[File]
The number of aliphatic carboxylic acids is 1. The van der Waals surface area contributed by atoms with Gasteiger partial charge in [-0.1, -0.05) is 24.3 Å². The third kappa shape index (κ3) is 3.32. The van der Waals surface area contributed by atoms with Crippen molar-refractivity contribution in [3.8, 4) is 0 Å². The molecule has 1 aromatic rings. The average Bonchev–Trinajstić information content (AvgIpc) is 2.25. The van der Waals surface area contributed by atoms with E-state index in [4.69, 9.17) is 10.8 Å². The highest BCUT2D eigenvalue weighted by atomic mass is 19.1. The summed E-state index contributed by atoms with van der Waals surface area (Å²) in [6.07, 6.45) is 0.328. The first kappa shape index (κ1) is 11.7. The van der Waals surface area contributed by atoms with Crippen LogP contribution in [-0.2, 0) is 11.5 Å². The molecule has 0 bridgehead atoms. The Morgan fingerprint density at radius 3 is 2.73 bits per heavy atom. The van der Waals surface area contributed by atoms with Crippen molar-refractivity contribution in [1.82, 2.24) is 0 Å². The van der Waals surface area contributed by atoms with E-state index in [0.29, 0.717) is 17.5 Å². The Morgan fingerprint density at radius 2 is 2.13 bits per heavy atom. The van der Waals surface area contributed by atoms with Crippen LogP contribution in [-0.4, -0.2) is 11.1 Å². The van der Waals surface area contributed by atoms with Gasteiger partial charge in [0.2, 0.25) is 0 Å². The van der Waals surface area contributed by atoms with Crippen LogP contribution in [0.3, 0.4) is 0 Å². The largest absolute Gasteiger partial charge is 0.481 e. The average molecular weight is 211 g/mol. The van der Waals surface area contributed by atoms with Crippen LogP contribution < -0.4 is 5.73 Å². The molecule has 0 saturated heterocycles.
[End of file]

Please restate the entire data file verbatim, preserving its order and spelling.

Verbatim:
The number of aliphatic carboxylic acids is 1. The van der Waals surface area contributed by atoms with Gasteiger partial charge in [-0.1, -0.05) is 24.3 Å². The third kappa shape index (κ3) is 3.32. The van der Waals surface area contributed by atoms with Crippen molar-refractivity contribution in [3.8, 4) is 0 Å². The molecule has 1 aromatic rings. The average Bonchev–Trinajstić information content (AvgIpc) is 2.25. The van der Waals surface area contributed by atoms with E-state index in [4.69, 9.17) is 10.8 Å². The highest BCUT2D eigenvalue weighted by atomic mass is 19.1. The summed E-state index contributed by atoms with van der Waals surface area (Å²) in [6.07, 6.45) is 0.328. The first kappa shape index (κ1) is 11.7. The van der Waals surface area contributed by atoms with Crippen LogP contribution in [-0.2, 0) is 11.5 Å². The molecule has 0 bridgehead atoms. The Morgan fingerprint density at radius 3 is 2.73 bits per heavy atom. The van der Waals surface area contributed by atoms with Crippen molar-refractivity contribution in [1.82, 2.24) is 0 Å². The van der Waals surface area contributed by atoms with E-state index in [0.29, 0.717) is 17.5 Å². The Morgan fingerprint density at radius 2 is 2.13 bits per heavy atom. The van der Waals surface area contributed by atoms with Crippen LogP contribution in [-0.4, -0.2) is 11.1 Å². The van der Waals surface area contributed by atoms with Gasteiger partial charge in [0.2, 0.25) is 0 Å². The van der Waals surface area contributed by atoms with Crippen LogP contribution in [0.3, 0.4) is 0 Å². The largest absolute Gasteiger partial charge is 0.481 e. The average molecular weight is 211 g/mol. The van der Waals surface area contributed by atoms with Crippen LogP contribution < -0.4 is 5.73 Å². The molecule has 0 saturated heterocycles.